But will Obama improve race relations? That’s an interesting question.

I remember the worry that surrounded certain black activists during the election season. They were scared that if Obama was elected, white people would say, “Well, we’ve done it. We’ve evolved to be a truly colorblind society.” And no one is saying that outright, but you can tell that people are feeling it. People are letting their guard down a little bit.

It’s not just white people. My (all African-American) students have been spending the last three weeks saying, “I don’t have to do what you say anymore; I’ve got a black man as my president.” They don’t get it. They don’t understand that the racism in the education system is about the fact that they are often 20 years old and for some reason cannot read on a first grade level. Is Obama’s presidency magically going to fix that? Of course not.

And it’s interesting. We hear all these stories about grown black men moved to tears over the election, and they make us feel good, we understand them, they give us hope. But we seem to pass over the deep red items that seem like they should have come from a newspaper in the early 1900s: The second graders on a school bus in Boise, Idaho who were heard chanting “Assassinate Obama” over and over again; or the African-American church in Massachusetts that was burned down hours after Obama’s election.

In fact, worldwide, race-based threats and incidents have skyrocketed since the United States’ 44th president was announced. As reported in an article in the Times of London U.K.:

The phenomenon appears to be at its most intense in the Southern states, where opposition to Obama is at its highest and where reports of hate crimes were emerging even before the election. Incidents involving adults, college students and even schoolchildren have dampened the early post-election glow of racial progress and harmony, with some African American residents reporting an atmosphere of fear and inter-community tension.

But for me, the most frustrating story I’ve read was in the Times Picayune. It was nothing all that sensational or outwardly terrible. There are always going to be the ratty, nasty few who burn churches or hit people with bats; luckily, they are everywhere within the minority. I mean, the people who reported the story about the children chanting “Assassinate Obama” voted for McCain. Generally, we can tell right from wrong.

But in St. Tammany Parish, a small, mostly-white parish outside New Orleans (76 percent of the population here voted for McCain, and 13 percent of the demographic is African-American), frustrated teachers banned student from talking about the election. As the story reports:

In some cases, students said they were threatened with punishment if they talked about the election.

“She said that if we did talk about (the election) she’d write us up,” 14 year-old Briana Seals, who is black, said of a teacher at Slidell Junior High School.

In Covington, parent Dominique Elzy, who is black, said she complained to the principal at E.E. Lyon Elementary School after her 7-year-old son told her that he was made to stand along the playground wall after he shouted, “Obama won!” during recess.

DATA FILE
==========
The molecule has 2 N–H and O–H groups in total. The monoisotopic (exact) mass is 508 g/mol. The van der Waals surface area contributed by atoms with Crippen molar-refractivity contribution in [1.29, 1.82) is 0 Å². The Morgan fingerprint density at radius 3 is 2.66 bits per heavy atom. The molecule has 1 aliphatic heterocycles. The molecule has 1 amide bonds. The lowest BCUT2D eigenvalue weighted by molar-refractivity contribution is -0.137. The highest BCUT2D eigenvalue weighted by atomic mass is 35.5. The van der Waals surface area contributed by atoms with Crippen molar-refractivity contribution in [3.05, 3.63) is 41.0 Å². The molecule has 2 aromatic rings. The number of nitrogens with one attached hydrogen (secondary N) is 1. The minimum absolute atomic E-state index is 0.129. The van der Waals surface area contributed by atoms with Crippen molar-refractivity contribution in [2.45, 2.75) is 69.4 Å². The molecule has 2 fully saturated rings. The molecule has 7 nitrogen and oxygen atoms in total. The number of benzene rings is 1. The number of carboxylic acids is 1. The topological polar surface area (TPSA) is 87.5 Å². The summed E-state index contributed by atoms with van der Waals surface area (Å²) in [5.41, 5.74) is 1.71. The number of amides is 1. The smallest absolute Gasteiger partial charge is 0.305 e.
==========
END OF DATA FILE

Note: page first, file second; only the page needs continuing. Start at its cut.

I know it’s a small thing. But this is the kind of small thing that bothers me the most. Public school should be a place where students begin to understand the world around them. The students at my school should start to understand what it is that a president does, and the students in St. Tammany should be allowed to talk freely about what is going on in the world. I don’t care if discussions like these might make some people upset. That’s what this country is all about, after all: we talk about our differences, we discuss our options, we give each other the freedom to believe what we believe.

Places in this country that are stubbornly conservative have stayed stubbornly conservative, despite the overwhelming shift to the left sparked by this election. I think we ought to be wary of celebrating too soon. It is desperately important that we continue discussions on race, class, politics, what is going on in the world. This country is still so young, and it is going to take a long time to get to reach some kind of nationwide understanding as to what it all means.

I was pleased to hear Cornel West on Democracy Now last week talking on this issue in particular. On a the new presidential elect he had this to say:

Barack Obama is a symbol, but we’ve got to move from symbol to substance. We’ve got to move from what he represents in a broad sense—and it’s a beautiful thing to have a black man in the White House, we know that, and black slaves and laborers and other white immigrants built the White House. …But can we revitalize democratic possibilities on the ground with Barack in the White House? I think we can. We can put some serious pressure on him, and we can actually continue the democratic awakening among working people and poor people and push Barack in a progressive direction.

Seconded. I am interested in the forward motion of this country. I want the newspaper to make me happy. I want to see our school systems truly integrated, I want to see our laws fairly enforced, I want to see children whose opinions have stretched to outgrow the opinions of their parents. That’s the future of America. That’s what I have faith in.





guns, horns

10 11 2008